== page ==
The Divine Comedy (Italian: Commedia, later christened “Divina” by Giovanni Boccaccio), written by Dante Alighieri between 1308 and his death in 1321, is widely considered the central epic poem of Italian literature, the last great work of literature of the Middle Ages and the first great work of the Renaissance. A culmination of the medieval world-view of the afterlife, it establishes the Tuscan dialect in which it is written as the Italian standard, and is seen as one of the greatest works of world literature...

Book cover New Life (La vita nuova)

One of Dante's earliest works, La vita nuova or La vita nova (The New Life) is in a prosimetrum style, a combination of prose and verse, and tells the story of his youthful love for Beatrice. The prose creates the illusion of narrative continuity between the poems; it is Dante's way of reconstructing himself and his art in terms of his evolving sense of the limitations of courtly love (the system of ritualized love and art that Dante and his poet-friends inherited from the Provençal poets, the Sicilian poets of the court of Frederick II, and the Tuscan poets before them)...

By: Decimus Iunius Iuvenalis (-2nd Cent.)

Book cover Satires

Decimus Iunius Iuvenalis, known in English as Juvenal, was a Roman poet active in the late 1st and early 2nd century AD. The details of the author's life are unclear, although references within his text to known persons of the late 1st and early 2nd centuries AD fix his terminus post quem (earliest date of composition). The Satires are a collection of satirical poems by Juvenal written in the late 1st and early 2nd centuries AD. Juvenal is credited with sixteen known poems divided among five books; all are in the Roman genre of satire, which, at its most basic in the time of the author, comprised a wide-ranging discussion of society and social mores in dactylic hexameter...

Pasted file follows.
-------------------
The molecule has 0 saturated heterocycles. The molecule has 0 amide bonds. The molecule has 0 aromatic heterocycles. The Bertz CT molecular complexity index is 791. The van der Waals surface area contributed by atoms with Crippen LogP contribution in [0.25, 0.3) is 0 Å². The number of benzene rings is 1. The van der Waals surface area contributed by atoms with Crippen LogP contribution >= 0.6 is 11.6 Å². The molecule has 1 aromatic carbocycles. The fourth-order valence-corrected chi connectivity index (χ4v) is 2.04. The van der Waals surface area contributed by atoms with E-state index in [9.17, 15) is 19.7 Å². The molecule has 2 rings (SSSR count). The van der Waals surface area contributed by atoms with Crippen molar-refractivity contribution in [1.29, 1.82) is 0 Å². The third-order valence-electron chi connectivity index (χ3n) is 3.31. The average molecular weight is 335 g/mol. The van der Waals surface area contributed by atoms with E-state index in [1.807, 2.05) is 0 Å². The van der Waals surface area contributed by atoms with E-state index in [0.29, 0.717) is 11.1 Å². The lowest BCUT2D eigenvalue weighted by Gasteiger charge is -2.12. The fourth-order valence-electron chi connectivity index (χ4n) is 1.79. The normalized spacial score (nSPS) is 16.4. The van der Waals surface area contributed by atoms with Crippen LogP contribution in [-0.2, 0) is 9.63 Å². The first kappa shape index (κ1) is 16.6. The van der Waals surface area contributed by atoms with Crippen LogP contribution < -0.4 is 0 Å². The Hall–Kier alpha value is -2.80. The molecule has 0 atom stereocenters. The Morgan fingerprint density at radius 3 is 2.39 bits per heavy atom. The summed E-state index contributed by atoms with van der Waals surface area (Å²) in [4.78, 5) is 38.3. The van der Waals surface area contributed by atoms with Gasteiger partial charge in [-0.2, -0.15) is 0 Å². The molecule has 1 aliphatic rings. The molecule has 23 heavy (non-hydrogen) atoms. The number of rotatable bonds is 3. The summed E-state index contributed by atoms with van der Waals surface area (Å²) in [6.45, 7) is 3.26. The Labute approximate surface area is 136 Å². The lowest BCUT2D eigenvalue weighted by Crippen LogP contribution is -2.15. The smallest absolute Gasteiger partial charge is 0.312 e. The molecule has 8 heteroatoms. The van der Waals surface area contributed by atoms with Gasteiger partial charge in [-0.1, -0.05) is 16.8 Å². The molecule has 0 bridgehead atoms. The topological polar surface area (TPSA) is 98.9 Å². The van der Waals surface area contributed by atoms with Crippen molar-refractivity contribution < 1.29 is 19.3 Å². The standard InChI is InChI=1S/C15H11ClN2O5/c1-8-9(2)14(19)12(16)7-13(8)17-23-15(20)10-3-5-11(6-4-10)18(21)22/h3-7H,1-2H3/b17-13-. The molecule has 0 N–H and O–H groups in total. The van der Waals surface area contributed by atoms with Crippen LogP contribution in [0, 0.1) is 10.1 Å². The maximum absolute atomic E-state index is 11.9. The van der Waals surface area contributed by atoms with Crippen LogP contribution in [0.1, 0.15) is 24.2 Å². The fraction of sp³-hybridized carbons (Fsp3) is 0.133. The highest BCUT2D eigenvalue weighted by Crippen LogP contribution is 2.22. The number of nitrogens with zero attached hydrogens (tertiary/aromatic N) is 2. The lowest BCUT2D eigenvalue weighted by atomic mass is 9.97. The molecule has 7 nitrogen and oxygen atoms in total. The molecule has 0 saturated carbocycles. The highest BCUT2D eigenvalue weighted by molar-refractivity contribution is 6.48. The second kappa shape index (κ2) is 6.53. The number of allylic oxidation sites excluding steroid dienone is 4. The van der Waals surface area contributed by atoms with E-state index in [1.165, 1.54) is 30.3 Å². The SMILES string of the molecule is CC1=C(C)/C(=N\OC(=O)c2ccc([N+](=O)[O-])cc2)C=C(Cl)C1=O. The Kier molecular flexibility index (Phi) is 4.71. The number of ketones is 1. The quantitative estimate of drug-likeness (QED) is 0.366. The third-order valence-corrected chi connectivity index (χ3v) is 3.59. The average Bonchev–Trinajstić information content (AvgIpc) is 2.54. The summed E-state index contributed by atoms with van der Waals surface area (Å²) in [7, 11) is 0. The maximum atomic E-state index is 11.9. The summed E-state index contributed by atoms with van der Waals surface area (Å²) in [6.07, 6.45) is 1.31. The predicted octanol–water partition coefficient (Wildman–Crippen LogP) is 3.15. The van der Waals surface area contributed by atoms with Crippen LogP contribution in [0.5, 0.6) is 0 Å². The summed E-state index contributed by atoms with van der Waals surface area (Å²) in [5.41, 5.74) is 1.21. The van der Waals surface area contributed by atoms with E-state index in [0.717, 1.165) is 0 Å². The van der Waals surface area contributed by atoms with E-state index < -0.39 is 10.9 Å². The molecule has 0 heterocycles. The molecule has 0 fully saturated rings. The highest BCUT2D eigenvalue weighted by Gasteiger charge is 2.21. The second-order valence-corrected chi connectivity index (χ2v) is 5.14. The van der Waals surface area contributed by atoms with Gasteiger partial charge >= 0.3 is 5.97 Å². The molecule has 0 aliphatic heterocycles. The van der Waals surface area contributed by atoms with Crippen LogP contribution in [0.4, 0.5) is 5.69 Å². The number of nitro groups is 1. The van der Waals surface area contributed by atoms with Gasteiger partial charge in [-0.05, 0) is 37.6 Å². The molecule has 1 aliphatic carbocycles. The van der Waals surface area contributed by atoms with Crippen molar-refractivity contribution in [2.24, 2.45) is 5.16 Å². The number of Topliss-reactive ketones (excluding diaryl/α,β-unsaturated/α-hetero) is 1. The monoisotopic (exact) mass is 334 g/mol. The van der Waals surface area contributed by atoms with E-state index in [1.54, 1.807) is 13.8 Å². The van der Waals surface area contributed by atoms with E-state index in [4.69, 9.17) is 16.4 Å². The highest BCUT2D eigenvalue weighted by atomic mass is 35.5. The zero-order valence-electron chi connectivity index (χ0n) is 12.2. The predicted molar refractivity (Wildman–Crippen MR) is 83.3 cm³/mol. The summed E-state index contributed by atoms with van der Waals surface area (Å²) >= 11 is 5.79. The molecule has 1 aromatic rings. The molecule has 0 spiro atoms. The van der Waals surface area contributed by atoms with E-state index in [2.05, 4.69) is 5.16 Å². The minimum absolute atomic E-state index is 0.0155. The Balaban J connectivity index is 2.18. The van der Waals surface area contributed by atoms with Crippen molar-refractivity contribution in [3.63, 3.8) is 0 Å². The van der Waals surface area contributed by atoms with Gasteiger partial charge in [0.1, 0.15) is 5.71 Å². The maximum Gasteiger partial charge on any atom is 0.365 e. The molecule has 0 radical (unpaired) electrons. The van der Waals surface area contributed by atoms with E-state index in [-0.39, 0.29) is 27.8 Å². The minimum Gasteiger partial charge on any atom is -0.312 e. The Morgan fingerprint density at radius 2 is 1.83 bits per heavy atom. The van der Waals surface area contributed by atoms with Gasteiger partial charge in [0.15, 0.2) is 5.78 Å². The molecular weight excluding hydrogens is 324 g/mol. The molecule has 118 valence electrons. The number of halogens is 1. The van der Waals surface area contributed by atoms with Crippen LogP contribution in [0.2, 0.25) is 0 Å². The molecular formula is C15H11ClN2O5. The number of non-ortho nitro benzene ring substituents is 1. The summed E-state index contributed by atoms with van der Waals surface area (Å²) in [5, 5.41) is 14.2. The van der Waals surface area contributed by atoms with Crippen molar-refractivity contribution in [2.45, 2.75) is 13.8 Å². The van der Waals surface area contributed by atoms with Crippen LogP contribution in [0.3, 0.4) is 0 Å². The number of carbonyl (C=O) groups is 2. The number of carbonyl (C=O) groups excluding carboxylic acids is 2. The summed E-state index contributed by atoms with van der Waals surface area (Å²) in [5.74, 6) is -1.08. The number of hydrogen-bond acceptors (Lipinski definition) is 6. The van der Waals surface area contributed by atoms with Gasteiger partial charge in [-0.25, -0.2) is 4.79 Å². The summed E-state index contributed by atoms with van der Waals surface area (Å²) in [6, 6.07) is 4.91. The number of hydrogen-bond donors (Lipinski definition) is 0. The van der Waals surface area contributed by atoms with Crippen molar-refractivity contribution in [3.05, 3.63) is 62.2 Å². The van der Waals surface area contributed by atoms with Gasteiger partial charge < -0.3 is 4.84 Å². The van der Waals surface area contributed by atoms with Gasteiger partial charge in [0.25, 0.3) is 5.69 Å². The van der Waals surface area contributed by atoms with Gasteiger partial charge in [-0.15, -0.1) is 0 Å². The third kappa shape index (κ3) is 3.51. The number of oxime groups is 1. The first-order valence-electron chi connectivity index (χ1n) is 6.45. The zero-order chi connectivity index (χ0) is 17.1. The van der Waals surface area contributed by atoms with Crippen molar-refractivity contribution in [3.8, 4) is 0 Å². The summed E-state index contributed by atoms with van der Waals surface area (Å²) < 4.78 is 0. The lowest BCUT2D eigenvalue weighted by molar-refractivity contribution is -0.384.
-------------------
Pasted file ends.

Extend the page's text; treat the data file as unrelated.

By: DuBose Heyward (1885-1940)

Carolina Chansons: Legends of the Low Country by DuBose Heyward Carolina Chansons: Legends of the Low Country

This is a collection of poems about Charleston and the South Carolina Lowcountry. DuBose Heyward was a Charleston native best known for his novel Porgy, which was the basis for the Gershwin opera Porgy and Bess. Hervey Allen, who later wrote Anthony Adverse, met Heyward after moving to Charleston to teach. Together they founded the Poetry Society of South Carolina, which is still active today.

By: Edgar A. Guest (1881-1959)

Book cover All That Matters

A collection of poems about life. Written in an easy and interesting style this book includes poems about many parts of family life, motherhood, babies, dads, and youth. None of them long, they focus the listener on the blessings of life.

By: Edgar Allan Poe (1809-1849)

The Raven by Edgar Allan Poe The Raven

When a modern film script draws inspiration from a poem written more than a century ago, readers can judge its impact on our collective imagination. Such is the resonance of the poem "The Raven" by Edgar Allan Poe. First published in 1845, "The Raven" is a masterpiece of atmosphere, rhythmic quality and use of language. Constructed in narrative form, it tells the story of a young man who is mourning the loss of his beloved. One December night as he wearily sits up browsing through a classical volume, a mysterious tapping against his window disturbs him...

Edgar Allan Poe Poems by Edgar Allan Poe Edgar Allan Poe Poems

Best known for his scary tales, mystery and detective stories and imaginative fantasy stories, Edgar Allan Poe was also a gifted poet. He wrote more than 70 poems and almost all of them have been widely appreciated by readers and critics alike. This collection contains some of his most famous ones, including the immortal Raven, which combines a sense of doom and nameless despair. With its ringing, alliterative and repetitive lines and strange, supernatural atmosphere, it remains one of Poe's best known and most quoted poems...

Book cover Raven and Other Poems

"Once upon a midnight dreary, while I pondered, weak and weary, Over many a quaint and curious volume of forgotten lore—While I nodded, nearly napping, suddenly there came a tapping, As of some one gently rapping — rapping at my chamber door. "Tis some visitor," I muttered, "tapping at my chamber door — Only this and nothing more."". Those sonorous and somber words of Edgar Allan Poe that begin The Raven are part of most everyone's fond educational memories. Beautiful and haunting to hear and even more fun to read aloud...

Book cover Miscellaneous Poe: Poems and Short Stories

Come and hear some of the wonderful, magical, fantastic and macabre works of the inestimable Edgar Allan Poe. This collection contains the world famous poems Annabel Lee, The Bells, Eldorado and The Raven. Also included is his masterful short story, the horror classic The Tell-Tale Heart. Poe's vocabulary and ability to rhyme and 'turn a phrase' have made him one of the most celebrated and well regarded writers of all time!